offset, into a physical address, consisting of frame number and offset
using a page table
23. Register holds the starting address of the page table for that process .
The page number of a virtual address is used to index that table and
look up the corresponding frame number .
This is combined with the offset portion of the virtual address to
produce the desired real address.
In most system there is one page table per process . But each process
can occupy huge amounts of virtual memory
Disadvantage : the amount of memory devoted to page tables alone
could be unacceptably high.
24. To overcome The problem of one page for one process .
virtual memory schemes store page tables in virtual memory rather than
real memory .
1. When a process is running at least a part of its page table must be in
main memory, including the page table entry of the currently
26. Translation Lookaside Buffer
Every virtual memory reference can cause two physical memory
accesses one to fetch the appropriate page table entry , and one to fetch
the desired data.
Thus a straightforward virtual memory scheme would have the effect of
doubling the memory access time.
To overcome this problem most virtual memory schemes make use of a
special cache for page table entries, usually called a translation look
a side buffer (TLB).
There is another way in which addressable memory can be subdivided
known as segmentation.
Segmentation allows the programmer to view memory as consisting of
multiple address spaces or segment.
Each segment may be assigned access and usage rights. Memory
references consist of a (segment number, offset) form of address.
30. Advantages to the programmer over a non segmented address
1. It simplifies the handling of growing data structures.
If the programmer does not know ahead of time how large a particular
data structure will become it is not necessary to guess.
The data structure can be assigned its own segment, and the OS will
expand or shrink the segment as needed
31. 2. It allows programs to be altered and recompiled independently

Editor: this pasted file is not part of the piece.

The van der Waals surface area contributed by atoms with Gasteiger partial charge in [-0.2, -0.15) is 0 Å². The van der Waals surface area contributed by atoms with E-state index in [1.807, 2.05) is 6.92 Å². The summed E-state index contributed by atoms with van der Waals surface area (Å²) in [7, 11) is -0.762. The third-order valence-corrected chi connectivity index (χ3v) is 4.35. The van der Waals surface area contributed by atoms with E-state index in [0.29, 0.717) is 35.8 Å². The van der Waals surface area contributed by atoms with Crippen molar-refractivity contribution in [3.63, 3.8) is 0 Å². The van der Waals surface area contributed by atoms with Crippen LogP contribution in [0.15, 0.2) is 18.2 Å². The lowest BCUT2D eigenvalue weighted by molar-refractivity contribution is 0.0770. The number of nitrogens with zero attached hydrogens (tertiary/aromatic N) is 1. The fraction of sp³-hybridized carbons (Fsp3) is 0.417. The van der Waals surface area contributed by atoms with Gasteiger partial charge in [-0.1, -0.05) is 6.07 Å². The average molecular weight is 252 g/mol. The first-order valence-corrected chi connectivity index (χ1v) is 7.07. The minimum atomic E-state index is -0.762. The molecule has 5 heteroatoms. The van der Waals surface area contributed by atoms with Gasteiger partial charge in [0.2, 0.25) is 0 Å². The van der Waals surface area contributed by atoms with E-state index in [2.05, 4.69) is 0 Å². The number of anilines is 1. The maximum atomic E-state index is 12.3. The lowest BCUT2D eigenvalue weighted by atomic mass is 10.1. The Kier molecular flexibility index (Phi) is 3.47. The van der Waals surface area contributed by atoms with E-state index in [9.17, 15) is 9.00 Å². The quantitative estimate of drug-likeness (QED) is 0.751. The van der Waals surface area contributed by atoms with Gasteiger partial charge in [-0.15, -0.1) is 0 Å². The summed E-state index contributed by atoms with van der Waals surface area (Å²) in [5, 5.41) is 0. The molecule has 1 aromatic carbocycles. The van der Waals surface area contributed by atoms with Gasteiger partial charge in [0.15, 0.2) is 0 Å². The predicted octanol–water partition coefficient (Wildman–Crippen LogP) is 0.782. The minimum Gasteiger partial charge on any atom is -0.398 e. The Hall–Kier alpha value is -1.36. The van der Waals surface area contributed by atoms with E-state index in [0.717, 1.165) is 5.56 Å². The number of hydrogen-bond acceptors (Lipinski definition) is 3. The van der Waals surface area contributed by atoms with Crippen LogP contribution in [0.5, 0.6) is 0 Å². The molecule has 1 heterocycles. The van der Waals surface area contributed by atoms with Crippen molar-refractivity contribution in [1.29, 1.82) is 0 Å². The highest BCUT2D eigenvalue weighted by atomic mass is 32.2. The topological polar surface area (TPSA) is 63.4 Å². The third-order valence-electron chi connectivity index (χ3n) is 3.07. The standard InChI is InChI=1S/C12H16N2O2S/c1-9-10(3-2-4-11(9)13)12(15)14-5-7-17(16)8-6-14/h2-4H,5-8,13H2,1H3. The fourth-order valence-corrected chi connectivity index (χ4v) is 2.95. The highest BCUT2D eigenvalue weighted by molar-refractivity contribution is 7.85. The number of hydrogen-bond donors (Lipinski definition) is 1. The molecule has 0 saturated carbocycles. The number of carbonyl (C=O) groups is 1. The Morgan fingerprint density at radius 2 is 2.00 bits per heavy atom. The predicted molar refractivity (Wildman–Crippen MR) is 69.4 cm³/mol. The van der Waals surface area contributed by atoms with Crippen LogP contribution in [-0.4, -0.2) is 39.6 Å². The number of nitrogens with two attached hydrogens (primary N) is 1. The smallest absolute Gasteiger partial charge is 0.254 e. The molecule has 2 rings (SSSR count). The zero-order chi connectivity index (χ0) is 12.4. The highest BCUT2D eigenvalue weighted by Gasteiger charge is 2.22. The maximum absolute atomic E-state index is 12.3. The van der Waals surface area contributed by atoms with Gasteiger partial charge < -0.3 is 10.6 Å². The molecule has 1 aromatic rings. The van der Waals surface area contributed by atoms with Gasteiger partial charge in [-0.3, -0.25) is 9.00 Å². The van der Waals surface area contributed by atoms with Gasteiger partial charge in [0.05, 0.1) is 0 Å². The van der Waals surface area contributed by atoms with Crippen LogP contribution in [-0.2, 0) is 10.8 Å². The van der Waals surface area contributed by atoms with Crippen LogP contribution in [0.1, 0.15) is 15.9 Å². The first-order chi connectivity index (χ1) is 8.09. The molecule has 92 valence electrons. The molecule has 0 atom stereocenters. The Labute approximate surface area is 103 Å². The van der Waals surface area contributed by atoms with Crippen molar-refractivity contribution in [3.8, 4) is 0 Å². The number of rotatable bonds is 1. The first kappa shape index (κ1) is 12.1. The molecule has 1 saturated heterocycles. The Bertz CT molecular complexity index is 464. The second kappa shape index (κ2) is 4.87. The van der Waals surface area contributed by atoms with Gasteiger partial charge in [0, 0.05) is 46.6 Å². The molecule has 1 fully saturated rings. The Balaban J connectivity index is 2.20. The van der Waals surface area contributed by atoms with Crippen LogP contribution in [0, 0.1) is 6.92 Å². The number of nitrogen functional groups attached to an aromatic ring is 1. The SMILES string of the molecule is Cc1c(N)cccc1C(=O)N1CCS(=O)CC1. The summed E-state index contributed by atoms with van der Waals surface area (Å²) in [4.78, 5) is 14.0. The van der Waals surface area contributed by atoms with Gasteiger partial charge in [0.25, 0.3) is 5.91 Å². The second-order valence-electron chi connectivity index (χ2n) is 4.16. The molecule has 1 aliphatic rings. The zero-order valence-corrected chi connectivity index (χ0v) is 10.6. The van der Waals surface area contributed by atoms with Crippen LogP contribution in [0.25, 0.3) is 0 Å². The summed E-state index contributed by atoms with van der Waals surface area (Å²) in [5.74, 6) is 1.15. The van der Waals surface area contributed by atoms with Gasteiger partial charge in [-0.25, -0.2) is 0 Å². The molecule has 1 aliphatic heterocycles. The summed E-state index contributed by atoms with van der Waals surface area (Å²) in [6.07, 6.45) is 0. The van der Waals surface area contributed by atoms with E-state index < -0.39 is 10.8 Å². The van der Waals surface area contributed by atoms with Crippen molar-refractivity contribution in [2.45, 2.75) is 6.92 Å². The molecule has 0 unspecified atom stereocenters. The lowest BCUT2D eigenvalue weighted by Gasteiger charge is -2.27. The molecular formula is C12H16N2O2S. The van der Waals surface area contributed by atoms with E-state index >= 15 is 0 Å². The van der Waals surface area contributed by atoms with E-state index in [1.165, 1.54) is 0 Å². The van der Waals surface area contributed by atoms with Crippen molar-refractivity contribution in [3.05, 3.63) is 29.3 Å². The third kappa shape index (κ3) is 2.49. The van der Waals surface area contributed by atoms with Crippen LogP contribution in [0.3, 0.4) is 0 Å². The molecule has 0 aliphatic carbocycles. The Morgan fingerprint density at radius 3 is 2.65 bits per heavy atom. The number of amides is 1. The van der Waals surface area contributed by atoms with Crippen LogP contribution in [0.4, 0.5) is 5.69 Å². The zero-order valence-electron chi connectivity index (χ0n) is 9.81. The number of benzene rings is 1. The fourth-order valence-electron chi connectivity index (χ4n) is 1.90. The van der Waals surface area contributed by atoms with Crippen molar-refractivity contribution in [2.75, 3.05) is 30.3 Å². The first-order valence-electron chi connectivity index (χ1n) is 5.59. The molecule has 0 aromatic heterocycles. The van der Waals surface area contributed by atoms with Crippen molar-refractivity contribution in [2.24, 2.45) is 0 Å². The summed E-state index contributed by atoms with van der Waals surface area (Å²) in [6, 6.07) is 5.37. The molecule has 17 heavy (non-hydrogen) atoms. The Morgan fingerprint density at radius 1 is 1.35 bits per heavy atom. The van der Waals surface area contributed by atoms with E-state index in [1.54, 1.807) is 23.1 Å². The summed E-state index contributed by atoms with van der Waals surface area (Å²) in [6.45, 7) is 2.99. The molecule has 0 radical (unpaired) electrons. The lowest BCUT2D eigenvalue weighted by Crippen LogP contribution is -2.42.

without requiring that an entire set of programs be relinked and
3. It lends itself to sharing among processes.
A programmer can place a utility program or a useful table of data
in a segment that can be addressed by other processes.
32. 4. It lends itself to protection. Because a segment can be
constructed to contain a well-defined set of programs or data the
programmer or a system administrator can assign access
privileges in a convenient fashion.
33. PENTIUM MEMORY MANAGEMENT
Microprocessors have evolved sophisticated memory management
schemes that build on the lessons learned with mediumand large-
The microprocessor versions are superior to their larger-system
antecedents. Because the schemes were developed by the
microprocessor hardware vendor and may be employed with a variety
of operating systems, they tend to be quite general purpose
34. For example
Scheme used on the Pentium II.
The Pentium II memory management hardware is essentially the same
as that used in the Intel 80386 and 80486 processors with some
The Pentium II includes hardware for both segmentation and paging.
Both mechanisms can be disabled allowing the user to choose from
four distinct views of memory.
35. Unsegmented unpaged memory:
This case the virtual address is the same as the physical address. This is
useful, for example, in low-complexity, high performance controller
Unsegmented paged memory:
Here memory is viewed as a paged linear address space Protection and
management of memory is done via paging. This is favored by some
operating systems (e.g. Berkeley UNIX).
• Segmented unpaged memory:
Memory is viewed as a collection of logical address spaces . The advantage of
this view over a paged approach is that it affords protection down to the
level of a single byte if necessary
36. Segmented paged memory:
Segmentation is used to define logical memory partitions subject to
access control, and paging is used to manage the allocation of memory
within the partitions. Operating systems such as UNIX System V favor
When segmentation is used each virtual address (called a logical
address in the Pentium II documentation) consists of a 16-bit segment
reference and a 32-bit offset. Two bits of the segment reference deal
with the protection mechanism, leaving 14 bits for specifying a
39. The segment selector consists of the following fields
Table Indicator (TI):
Indicates whether the global segment table or a local segment table
should be used for translation.
• Segment Number:
The number of the segment. This serves as an index into the segment
• Requested Privilege Level (RPL):
The privilege level requested for this access.